- Before moving in, the 50+ year berber carpet (while lovely) had to go. It has 50+ year pet stains in it too…I’m sure carpet isn’t meant to be kept in that state
- Bless her, our original owner was a chain smoker – no amount of scrubbing would remove the yellow staining throughout the house…so we gave every wall a coat of ‘Natural White’ before moving in 2011. It made the lovely floor-to-ceiling pale eucalyptus internal doors look positively new!
Once we went through our design and DA process, it was clear that the new additions to the house would be very energy efficient…to the point where the old P&S building would be insufficient. BASIX these days is nothing like the codes of 1964, and indeed environmental standards didn’t really exist.
To get the P&S functioning properly for 2017 it would need (along with the new additions):
- Insulated walls and ceilings
- Insulated roofing and building wrap (to prevent condensation)
- Removing the asbestos in the laundry (a stage still to come) in order to insulate everything there
- New plastering after our massive October roof flood 😦
- Low E glass for any and all doors and windows facing north and north-west (farewell old windows)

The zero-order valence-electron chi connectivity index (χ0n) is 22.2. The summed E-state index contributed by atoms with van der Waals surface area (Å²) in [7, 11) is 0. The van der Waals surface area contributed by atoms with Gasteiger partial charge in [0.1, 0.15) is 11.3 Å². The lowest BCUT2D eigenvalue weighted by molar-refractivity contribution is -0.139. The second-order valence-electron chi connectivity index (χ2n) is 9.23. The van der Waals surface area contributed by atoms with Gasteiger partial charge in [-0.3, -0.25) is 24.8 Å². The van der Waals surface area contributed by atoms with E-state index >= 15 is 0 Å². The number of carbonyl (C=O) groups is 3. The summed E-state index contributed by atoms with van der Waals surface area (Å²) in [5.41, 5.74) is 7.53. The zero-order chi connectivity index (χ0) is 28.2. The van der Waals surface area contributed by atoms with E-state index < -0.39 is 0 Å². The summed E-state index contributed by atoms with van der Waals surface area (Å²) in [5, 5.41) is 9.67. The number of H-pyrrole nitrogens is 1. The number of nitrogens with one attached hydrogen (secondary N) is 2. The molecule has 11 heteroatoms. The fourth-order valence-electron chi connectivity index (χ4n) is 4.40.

- The benefit of solar panels, the next step when the building is well and truly done
- The benefit of rain water tanks, also coming…
In addition to this, we had to fix a couple of faults. A P&S house with faults? Noooooo! Well in our case it was a surprise discovery that the Oregon beam running along the entire western wall and supporting the ceiling and roof, was unsealed. My husband climbed up on a ladder outside one day before the build started and discovered the beam had been placed on the brick wall, slightly askew. The result is, the brick veneer cavity was never closed off to the elements (not to mention rodents). There was a 10-20mm gap at the top of the brick wall where the beam should have been placed straight over it, so we now had the real cause of the mould gathering in our daughter’s bedroom …not to mention the extreme heat and damp which would occur in alternating seasons.
Once we found this, we temporarily blocked the gap with some old bricks (!) knowing that once the build started, we would be able to rectify it properly. Hooray!
So here we are at insulation and plastering stage of the addition, which has taken place during August.
We are almost at the stage of being able to move out of the P&S bedrooms so that the old nicotine-stained walls can be removed, insulated and re-skinned. This includes the original 34sqm living/dining room which will connect through to the new kitchen. The old/1990s kitchen will revert to a room and whole Lowline bedroom area will become the much needed quiet zone. During this time, the floor-to-ceiling doors will be saved so they can be re-installed; the Oregon beams will remain and will get the benefit of eventually being re-oiled in the Japanese black stain. Getting there!
Note – the new additions don’t have the Oregon beams as obtaining these for structural use is pretty expensive today, but they are throughout the original space and will remain so.